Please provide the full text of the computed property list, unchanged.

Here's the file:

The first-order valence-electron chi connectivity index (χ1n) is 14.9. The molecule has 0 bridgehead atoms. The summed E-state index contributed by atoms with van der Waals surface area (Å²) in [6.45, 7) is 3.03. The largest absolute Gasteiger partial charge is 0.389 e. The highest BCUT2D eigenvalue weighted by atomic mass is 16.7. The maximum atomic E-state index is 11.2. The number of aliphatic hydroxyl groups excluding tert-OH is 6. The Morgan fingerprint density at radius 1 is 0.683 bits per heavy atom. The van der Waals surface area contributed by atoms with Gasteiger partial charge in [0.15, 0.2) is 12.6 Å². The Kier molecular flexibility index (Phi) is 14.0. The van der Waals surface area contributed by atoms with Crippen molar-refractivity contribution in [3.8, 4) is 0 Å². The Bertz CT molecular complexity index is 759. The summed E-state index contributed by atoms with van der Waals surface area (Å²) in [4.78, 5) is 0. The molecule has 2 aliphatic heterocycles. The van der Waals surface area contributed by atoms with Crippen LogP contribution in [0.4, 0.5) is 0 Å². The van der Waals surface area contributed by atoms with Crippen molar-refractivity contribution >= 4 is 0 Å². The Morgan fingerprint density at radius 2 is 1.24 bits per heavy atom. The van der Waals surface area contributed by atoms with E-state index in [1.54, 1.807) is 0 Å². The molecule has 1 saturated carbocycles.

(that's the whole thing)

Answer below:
The first-order valence-electron chi connectivity index (χ1n) is 14.9. The molecule has 0 bridgehead atoms. The summed E-state index contributed by atoms with van der Waals surface area (Å²) in [6.45, 7) is 3.03. The largest absolute Gasteiger partial charge is 0.389 e. The highest BCUT2D eigenvalue weighted by atomic mass is 16.7. The maximum atomic E-state index is 11.2. The number of aliphatic hydroxyl groups excluding tert-OH is 6. The Morgan fingerprint density at radius 1 is 0.683 bits per heavy atom. The van der Waals surface area contributed by atoms with Gasteiger partial charge in [0.15, 0.2) is 12.6 Å². The Kier molecular flexibility index (Phi) is 14.0. The van der Waals surface area contributed by atoms with Crippen molar-refractivity contribution in [3.8, 4) is 0 Å². The Bertz CT molecular complexity index is 759. The summed E-state index contributed by atoms with van der Waals surface area (Å²) in [4.78, 5) is 0. The molecule has 2 aliphatic heterocycles. The van der Waals surface area contributed by atoms with Crippen LogP contribution in [0.4, 0.5) is 0 Å². The van der Waals surface area contributed by atoms with Crippen molar-refractivity contribution >= 4 is 0 Å². The Morgan fingerprint density at radius 2 is 1.24 bits per heavy atom. The van der Waals surface area contributed by atoms with E-state index in [1.54, 1.807) is 0 Å². The molecule has 1 saturated carbocycles.